This is the kind of pairing I had never experimented with despite being an admirer of good pho. If I were to reach for a beverage to drink along side a big bowl of savoury broth, light cold beer is the first thing that comes to mind.
Chatelaine's 'Easy Vietnamese beef pho' recipe is a bolder take on the dish. It would be inconvenient for most home cooks to parboil their beef bones for six hours and let the stock simmer over night. The 'easy' part comes from a quick integration of spices, onion and ginger into the soup. It is also a meatier dish—it uses seared beef rib as opposed to the lighter flavours you'd get from raw beef or beef balls without a sear.
Pho is a fun dish to pour a flight of wines and experiment with, because many of your pairing assumptions don't work. It's an intense, savoury, meaty dish, with loads of spices and how you garnish it will play a role (level of heat and the herbal influence of basil). It's also notorious for being a salt-laden dish. In theory, salt accentuates tannin and alcohol, but I didn't find that was the case. In fact, the dish called for grippy tannin and a fuller-bodied wine. Where I thought the richness and exotic spice of an Alsatian-style wine would work nicely, it fell flat. The sweet Rieslings didn't complement the flavours and the sugar was accentuated. The flavours of lighter reds—Pinots and Gamays—were thrown off kilter by clove and star anise in the soup and their lack of tannin made them taste flabby. The dark pepper characters of Rhône red varieties worked great with the broth and the beef. Once I added the fresh herbs and the rest of the elements, Cabernet Franc shone.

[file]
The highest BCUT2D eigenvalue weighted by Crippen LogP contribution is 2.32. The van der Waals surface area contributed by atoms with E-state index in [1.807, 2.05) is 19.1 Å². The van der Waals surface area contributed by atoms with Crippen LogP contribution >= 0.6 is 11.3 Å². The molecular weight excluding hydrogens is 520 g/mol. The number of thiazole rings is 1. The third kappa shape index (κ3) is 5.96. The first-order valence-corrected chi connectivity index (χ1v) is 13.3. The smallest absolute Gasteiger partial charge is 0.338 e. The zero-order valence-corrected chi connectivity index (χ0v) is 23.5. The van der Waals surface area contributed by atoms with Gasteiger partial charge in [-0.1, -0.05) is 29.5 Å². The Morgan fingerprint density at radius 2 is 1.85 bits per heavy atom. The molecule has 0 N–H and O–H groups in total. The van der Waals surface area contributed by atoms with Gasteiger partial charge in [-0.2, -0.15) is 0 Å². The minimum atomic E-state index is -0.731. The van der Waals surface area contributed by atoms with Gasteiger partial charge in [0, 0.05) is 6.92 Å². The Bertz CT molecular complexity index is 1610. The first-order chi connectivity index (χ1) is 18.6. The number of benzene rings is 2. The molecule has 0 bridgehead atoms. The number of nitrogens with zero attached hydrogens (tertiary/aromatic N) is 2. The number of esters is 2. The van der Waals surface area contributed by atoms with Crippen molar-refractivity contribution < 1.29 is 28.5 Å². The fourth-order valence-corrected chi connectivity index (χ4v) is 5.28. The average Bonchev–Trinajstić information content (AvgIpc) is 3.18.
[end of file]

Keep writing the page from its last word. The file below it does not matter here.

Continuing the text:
Ontario’s Tawse 2010 Cabernet Franc is a fuller, plush style. Of the dozen wines I tried next to a bowl of pho, it was by far the best. It has the deep blackberry notes of Cabernet with a woodsy finish. It matched the intensity of the spices in the broth and its tannin kept the flavours from getting washed away.